Aurizon livestock rail deal up for renewal

Queensland considers extension and expansion to its subsidised deal for livestock rail transport

Aurizon livestock rail deal up for renewal
Aurizon could be delivering more livestock by rail, if a subsidy agreement is extended


The Queensland government has reiterated its commitment to a deal that subsidises livestock freight moving by rail, and is looking to add a third destination into the equation.

The present contract between the government and Aurizon allows for up to 325 livestock rail services a year from stations in regional Queensland to one of two buyers.

Transport minister Jackie Trad says the next contract renegotiation – the present deal nominally expires at the end of this year – could include an extension to a third buyer, Oakey Beef Exports in the Darling Downs region.

One of Australia’s largest beef processing businesses, Oakey Beef says the negotiations have been complex but positive.

General manager Pat Gleeson says a deal will be "a positive win-win for producer and processor".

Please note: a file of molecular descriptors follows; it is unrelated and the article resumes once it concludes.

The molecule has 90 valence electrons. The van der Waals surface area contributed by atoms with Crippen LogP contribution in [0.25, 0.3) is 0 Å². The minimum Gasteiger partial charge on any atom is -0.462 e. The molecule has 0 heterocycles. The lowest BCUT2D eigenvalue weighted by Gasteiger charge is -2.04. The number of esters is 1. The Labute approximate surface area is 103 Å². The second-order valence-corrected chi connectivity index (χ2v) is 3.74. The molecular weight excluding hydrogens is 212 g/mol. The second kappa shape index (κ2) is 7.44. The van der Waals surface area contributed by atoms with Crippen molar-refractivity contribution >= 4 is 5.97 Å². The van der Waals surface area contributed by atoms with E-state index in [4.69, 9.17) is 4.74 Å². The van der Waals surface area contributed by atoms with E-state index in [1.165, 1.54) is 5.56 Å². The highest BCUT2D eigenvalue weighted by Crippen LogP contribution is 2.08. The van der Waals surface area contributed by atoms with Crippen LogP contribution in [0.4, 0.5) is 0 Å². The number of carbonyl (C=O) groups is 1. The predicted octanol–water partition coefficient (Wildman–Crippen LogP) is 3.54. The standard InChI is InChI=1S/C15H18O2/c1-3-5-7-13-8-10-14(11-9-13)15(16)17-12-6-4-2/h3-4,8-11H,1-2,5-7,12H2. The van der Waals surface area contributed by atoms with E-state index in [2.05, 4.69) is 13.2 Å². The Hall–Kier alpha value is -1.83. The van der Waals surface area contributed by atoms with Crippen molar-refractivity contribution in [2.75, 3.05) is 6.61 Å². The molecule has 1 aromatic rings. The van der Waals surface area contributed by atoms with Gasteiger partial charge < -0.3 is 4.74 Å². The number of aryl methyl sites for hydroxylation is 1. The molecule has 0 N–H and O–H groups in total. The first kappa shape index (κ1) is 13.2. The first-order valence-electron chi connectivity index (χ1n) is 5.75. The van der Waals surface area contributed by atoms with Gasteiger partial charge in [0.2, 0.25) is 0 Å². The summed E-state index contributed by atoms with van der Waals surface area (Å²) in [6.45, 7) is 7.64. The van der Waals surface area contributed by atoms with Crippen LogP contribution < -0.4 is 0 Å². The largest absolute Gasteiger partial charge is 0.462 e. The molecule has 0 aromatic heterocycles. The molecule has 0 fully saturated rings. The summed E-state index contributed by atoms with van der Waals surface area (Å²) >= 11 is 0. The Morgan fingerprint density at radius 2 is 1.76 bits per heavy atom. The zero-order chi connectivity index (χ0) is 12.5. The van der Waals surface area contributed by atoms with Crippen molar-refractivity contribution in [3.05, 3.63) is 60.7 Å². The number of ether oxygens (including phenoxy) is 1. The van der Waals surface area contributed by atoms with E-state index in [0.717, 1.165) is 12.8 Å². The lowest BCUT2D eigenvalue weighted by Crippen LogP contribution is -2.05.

"Access to the freight line will ensure greater competitiveness," he adds.

But the deal is yet to be signed off on, and few are making any assumptions. The state government provides a subsidy but it is up to the freight owners and Aurizon to still come up with a deal that satisfies both parties.

A spokesperson for local member of state parliament Pat Weir says he is "very hopeful of a positive outcome".

"Transporting western cattle to the east by rail has positive benefits, so the partnership is obviously very welcome.

"But we are taking a wait-and-see approach at this stage."

A spokesperson for Aurizon said the matter was still one for the Queensland government – "and we have nothing more to add at this stage".

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